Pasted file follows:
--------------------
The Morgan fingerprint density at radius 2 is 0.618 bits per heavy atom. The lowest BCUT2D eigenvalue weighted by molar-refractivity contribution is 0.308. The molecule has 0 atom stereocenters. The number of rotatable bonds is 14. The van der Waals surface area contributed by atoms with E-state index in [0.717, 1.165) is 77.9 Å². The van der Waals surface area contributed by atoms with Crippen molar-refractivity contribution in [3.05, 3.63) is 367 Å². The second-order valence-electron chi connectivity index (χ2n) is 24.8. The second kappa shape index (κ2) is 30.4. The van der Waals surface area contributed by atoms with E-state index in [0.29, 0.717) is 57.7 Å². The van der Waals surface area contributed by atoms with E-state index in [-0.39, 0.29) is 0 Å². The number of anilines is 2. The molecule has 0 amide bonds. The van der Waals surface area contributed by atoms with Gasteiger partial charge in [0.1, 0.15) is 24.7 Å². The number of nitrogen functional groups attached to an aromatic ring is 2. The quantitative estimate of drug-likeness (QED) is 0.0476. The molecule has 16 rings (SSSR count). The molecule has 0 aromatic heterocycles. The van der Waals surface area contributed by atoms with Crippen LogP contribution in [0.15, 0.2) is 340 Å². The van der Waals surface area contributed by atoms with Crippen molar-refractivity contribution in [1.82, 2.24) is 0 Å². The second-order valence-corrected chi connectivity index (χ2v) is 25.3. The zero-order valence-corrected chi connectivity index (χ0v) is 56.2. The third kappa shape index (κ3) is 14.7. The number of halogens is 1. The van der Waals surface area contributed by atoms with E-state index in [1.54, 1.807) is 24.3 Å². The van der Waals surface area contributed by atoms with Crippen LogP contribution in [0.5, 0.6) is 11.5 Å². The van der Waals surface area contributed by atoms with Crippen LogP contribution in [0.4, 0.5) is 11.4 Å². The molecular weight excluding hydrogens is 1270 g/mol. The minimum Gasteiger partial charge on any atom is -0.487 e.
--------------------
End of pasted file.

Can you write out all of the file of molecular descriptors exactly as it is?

The Morgan fingerprint density at radius 2 is 0.618 bits per heavy atom. The lowest BCUT2D eigenvalue weighted by molar-refractivity contribution is 0.308. The molecule has 0 atom stereocenters. The number of rotatable bonds is 14. The van der Waals surface area contributed by atoms with E-state index in [0.717, 1.165) is 77.9 Å². The van der Waals surface area contributed by atoms with Crippen molar-refractivity contribution in [3.05, 3.63) is 367 Å². The second-order valence-electron chi connectivity index (χ2n) is 24.8. The second kappa shape index (κ2) is 30.4. The van der Waals surface area contributed by atoms with E-state index in [0.29, 0.717) is 57.7 Å². The van der Waals surface area contributed by atoms with E-state index in [-0.39, 0.29) is 0 Å². The number of anilines is 2. The molecule has 0 amide bonds. The van der Waals surface area contributed by atoms with Gasteiger partial charge in [0.1, 0.15) is 24.7 Å². The number of nitrogen functional groups attached to an aromatic ring is 2. The quantitative estimate of drug-likeness (QED) is 0.0476. The molecule has 16 rings (SSSR count). The molecule has 0 aromatic heterocycles. The van der Waals surface area contributed by atoms with Crippen LogP contribution in [0.15, 0.2) is 340 Å². The van der Waals surface area contributed by atoms with Crippen molar-refractivity contribution in [1.82, 2.24) is 0 Å². The second-order valence-corrected chi connectivity index (χ2v) is 25.3. The zero-order valence-corrected chi connectivity index (χ0v) is 56.2. The third kappa shape index (κ3) is 14.7. The number of halogens is 1. The van der Waals surface area contributed by atoms with E-state index in [1.54, 1.807) is 24.3 Å². The van der Waals surface area contributed by atoms with Crippen LogP contribution in [0.5, 0.6) is 11.5 Å². The van der Waals surface area contributed by atoms with Crippen LogP contribution in [0.4, 0.5) is 11.4 Å². The molecular weight excluding hydrogens is 1270 g/mol. The minimum Gasteiger partial charge on any atom is -0.487 e.